Well, for starters he’d probably talk to her. Let’s face it; Jesus was the kind of guy we’d hate to share a bus with these days, because he would intrude on our solitude, talk over our iPods, and make connections where we’d prefer to remain safely separate and anonymous. Jesus was definitely the kind of guy we’d be very embarrassed to know these days, too, since he’d strike up conversations with anyone at all, even ladies dressed in trashbags with horrifying feet. “Jesus, please,” we would say to him. “You’ve got to stop talking to people like that; you don’t know where they’ve been. You’re going to look crazy yourself!” And doesn’t that tell us something about our standards today?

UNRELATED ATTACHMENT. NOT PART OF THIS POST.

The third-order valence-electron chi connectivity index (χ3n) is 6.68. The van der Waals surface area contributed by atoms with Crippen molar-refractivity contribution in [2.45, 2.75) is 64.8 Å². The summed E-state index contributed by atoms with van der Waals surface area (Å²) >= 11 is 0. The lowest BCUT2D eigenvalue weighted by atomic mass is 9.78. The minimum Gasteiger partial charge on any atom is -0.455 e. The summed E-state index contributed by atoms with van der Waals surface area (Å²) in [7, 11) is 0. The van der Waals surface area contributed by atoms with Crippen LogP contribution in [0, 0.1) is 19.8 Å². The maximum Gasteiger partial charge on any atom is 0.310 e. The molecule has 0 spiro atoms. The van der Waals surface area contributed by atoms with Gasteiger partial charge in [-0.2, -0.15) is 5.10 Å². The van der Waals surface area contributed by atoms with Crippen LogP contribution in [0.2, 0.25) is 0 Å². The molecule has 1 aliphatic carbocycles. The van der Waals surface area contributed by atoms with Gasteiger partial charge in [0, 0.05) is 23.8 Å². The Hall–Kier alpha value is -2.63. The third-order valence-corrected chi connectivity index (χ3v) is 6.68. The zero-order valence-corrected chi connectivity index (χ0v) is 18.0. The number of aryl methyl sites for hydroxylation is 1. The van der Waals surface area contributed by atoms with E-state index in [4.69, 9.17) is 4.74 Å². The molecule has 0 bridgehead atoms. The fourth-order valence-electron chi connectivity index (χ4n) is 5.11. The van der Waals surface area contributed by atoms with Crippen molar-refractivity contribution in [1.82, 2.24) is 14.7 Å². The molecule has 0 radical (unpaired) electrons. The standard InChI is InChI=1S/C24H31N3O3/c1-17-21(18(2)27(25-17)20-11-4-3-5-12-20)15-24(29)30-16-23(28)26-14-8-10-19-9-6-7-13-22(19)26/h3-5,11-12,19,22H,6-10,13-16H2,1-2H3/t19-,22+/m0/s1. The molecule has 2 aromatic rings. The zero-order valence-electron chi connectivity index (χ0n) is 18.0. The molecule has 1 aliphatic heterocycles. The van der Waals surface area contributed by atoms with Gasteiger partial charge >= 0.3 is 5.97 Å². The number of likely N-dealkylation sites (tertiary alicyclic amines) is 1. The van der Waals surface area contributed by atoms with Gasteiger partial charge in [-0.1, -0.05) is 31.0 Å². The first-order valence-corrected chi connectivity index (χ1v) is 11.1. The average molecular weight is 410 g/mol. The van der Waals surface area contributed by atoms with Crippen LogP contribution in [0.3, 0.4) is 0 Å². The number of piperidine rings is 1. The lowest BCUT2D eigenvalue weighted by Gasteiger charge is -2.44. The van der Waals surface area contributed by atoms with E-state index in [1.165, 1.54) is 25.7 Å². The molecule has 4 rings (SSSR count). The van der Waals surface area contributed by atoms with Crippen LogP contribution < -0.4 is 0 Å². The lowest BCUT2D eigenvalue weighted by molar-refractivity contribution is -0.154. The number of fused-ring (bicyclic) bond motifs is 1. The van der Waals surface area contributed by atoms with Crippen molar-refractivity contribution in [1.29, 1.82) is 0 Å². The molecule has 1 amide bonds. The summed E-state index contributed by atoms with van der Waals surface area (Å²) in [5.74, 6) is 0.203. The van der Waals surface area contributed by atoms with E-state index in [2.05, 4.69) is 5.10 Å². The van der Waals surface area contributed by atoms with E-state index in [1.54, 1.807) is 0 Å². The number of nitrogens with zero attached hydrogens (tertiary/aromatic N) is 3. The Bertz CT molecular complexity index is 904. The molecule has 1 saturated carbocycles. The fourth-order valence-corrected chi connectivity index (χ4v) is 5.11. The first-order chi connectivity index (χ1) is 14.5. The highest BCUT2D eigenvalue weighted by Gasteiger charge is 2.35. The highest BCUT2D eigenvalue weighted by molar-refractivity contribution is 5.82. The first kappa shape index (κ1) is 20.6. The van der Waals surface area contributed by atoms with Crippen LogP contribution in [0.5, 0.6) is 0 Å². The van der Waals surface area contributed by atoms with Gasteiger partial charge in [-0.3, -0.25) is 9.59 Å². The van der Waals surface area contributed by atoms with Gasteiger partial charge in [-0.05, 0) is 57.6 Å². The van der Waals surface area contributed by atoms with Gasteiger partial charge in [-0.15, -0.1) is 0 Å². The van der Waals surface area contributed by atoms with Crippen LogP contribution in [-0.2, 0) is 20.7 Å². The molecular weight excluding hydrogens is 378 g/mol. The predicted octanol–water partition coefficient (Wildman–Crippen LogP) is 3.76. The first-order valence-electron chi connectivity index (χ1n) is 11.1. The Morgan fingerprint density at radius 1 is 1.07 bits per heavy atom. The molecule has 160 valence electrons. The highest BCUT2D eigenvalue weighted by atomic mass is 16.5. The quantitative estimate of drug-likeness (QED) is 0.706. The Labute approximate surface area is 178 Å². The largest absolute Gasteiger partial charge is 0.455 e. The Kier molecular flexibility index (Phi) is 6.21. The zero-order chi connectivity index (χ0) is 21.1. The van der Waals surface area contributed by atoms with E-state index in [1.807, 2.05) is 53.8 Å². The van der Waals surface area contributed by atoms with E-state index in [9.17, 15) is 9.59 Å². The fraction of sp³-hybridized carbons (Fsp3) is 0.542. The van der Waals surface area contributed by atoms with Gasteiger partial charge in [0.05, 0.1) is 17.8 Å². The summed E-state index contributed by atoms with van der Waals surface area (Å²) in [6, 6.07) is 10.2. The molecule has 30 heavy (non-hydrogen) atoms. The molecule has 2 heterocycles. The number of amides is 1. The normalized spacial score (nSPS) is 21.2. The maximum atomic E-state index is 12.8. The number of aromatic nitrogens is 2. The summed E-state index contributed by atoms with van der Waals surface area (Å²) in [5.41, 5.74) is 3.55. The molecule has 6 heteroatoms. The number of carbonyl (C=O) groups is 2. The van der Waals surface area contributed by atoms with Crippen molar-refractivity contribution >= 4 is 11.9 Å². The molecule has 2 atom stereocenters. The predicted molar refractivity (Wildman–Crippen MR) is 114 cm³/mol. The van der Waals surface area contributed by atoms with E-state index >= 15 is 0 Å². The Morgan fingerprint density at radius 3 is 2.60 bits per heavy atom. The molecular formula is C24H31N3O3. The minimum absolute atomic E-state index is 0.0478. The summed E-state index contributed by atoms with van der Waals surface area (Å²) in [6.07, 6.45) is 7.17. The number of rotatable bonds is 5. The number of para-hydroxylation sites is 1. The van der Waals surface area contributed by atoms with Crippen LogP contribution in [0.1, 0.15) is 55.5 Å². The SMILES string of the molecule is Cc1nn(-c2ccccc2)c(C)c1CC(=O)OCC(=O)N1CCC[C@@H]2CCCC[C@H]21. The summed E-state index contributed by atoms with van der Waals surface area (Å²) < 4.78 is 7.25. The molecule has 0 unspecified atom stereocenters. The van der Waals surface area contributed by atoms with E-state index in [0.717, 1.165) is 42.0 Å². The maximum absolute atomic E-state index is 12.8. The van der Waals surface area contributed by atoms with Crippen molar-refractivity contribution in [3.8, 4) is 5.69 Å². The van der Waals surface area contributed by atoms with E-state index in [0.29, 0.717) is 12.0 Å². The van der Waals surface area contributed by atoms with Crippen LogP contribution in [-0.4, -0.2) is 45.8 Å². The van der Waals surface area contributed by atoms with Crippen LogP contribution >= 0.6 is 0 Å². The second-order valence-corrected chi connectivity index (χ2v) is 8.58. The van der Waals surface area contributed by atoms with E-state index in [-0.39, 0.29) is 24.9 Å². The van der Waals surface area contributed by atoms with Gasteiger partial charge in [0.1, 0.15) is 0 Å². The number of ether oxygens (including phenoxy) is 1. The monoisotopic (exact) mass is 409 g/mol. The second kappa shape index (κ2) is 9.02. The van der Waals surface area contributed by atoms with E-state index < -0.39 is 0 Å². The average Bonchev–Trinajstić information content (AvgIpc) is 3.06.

But Jesus, I expect, wouldn’t care about our embarrassment in the slightest. He’d chat up a storm with every drunk and every wild-eyed junkie and the guys who walk with their heads down and look as if they’ve never even heard of showers. Because Jesus would see them — not the clothes or the attitude or the smell but them — and would then take the even more radical step of letting them know they’ve been seen.
So: picture Jesus on the bus, transfer tucked into the pocket of his jacket, striking up a conversation with this woman that I’ve seen. What would he do then?
Well, he’d likely feed her. According to the stories, when he shared his lunch, he’d wind up with more leftovers than he had food to start with, even after sharing with a dozen people on the road. Maybe that’s true. If you’ve got a distaste for miracles, maybe Mary just taught her boy how to make things stretch real well. Or maybe he was just so willing to share it just seemed like he always had food.